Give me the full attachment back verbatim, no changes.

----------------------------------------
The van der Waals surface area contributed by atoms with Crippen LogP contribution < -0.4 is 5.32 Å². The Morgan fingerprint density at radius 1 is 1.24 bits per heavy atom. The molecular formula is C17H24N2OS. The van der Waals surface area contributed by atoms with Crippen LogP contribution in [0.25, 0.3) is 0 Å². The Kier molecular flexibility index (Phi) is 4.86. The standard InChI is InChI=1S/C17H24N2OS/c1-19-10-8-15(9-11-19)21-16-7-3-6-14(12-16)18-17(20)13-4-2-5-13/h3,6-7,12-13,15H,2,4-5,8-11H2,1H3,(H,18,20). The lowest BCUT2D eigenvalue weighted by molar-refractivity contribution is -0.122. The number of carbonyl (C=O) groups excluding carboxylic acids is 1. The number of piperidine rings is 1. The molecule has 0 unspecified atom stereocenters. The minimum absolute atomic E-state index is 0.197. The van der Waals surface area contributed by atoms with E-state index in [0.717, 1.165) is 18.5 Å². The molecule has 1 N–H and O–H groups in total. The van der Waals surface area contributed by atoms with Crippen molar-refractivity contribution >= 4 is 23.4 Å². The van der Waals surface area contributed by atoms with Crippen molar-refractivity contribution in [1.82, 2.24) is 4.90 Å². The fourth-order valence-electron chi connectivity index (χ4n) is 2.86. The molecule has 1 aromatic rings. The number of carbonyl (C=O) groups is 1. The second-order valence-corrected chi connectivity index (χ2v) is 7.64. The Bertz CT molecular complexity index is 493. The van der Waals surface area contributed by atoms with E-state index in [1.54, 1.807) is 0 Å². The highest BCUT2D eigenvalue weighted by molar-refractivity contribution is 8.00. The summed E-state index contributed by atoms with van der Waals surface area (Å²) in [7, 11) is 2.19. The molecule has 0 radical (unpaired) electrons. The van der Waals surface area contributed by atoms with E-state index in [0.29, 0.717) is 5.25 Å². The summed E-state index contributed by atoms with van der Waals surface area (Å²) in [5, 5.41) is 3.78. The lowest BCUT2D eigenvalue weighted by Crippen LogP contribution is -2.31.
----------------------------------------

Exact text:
The van der Waals surface area contributed by atoms with Crippen LogP contribution < -0.4 is 5.32 Å². The Morgan fingerprint density at radius 1 is 1.24 bits per heavy atom. The molecular formula is C17H24N2OS. The van der Waals surface area contributed by atoms with Crippen LogP contribution in [0.25, 0.3) is 0 Å². The Kier molecular flexibility index (Phi) is 4.86. The standard InChI is InChI=1S/C17H24N2OS/c1-19-10-8-15(9-11-19)21-16-7-3-6-14(12-16)18-17(20)13-4-2-5-13/h3,6-7,12-13,15H,2,4-5,8-11H2,1H3,(H,18,20). The lowest BCUT2D eigenvalue weighted by molar-refractivity contribution is -0.122. The number of carbonyl (C=O) groups excluding carboxylic acids is 1. The number of piperidine rings is 1. The molecule has 0 unspecified atom stereocenters. The minimum absolute atomic E-state index is 0.197. The van der Waals surface area contributed by atoms with E-state index in [0.717, 1.165) is 18.5 Å². The molecule has 1 N–H and O–H groups in total. The van der Waals surface area contributed by atoms with Crippen molar-refractivity contribution >= 4 is 23.4 Å². The van der Waals surface area contributed by atoms with Crippen molar-refractivity contribution in [1.82, 2.24) is 4.90 Å². The fourth-order valence-electron chi connectivity index (χ4n) is 2.86. The molecule has 1 aromatic rings. The number of carbonyl (C=O) groups is 1. The second-order valence-corrected chi connectivity index (χ2v) is 7.64. The Bertz CT molecular complexity index is 493. The van der Waals surface area contributed by atoms with E-state index in [1.54, 1.807) is 0 Å². The highest BCUT2D eigenvalue weighted by molar-refractivity contribution is 8.00. The summed E-state index contributed by atoms with van der Waals surface area (Å²) in [7, 11) is 2.19. The molecule has 0 radical (unpaired) electrons. The van der Waals surface area contributed by atoms with E-state index in [0.29, 0.717) is 5.25 Å². The summed E-state index contributed by atoms with van der Waals surface area (Å²) in [5, 5.41) is 3.78. The lowest BCUT2D eigenvalue weighted by Crippen LogP contribution is -2.31.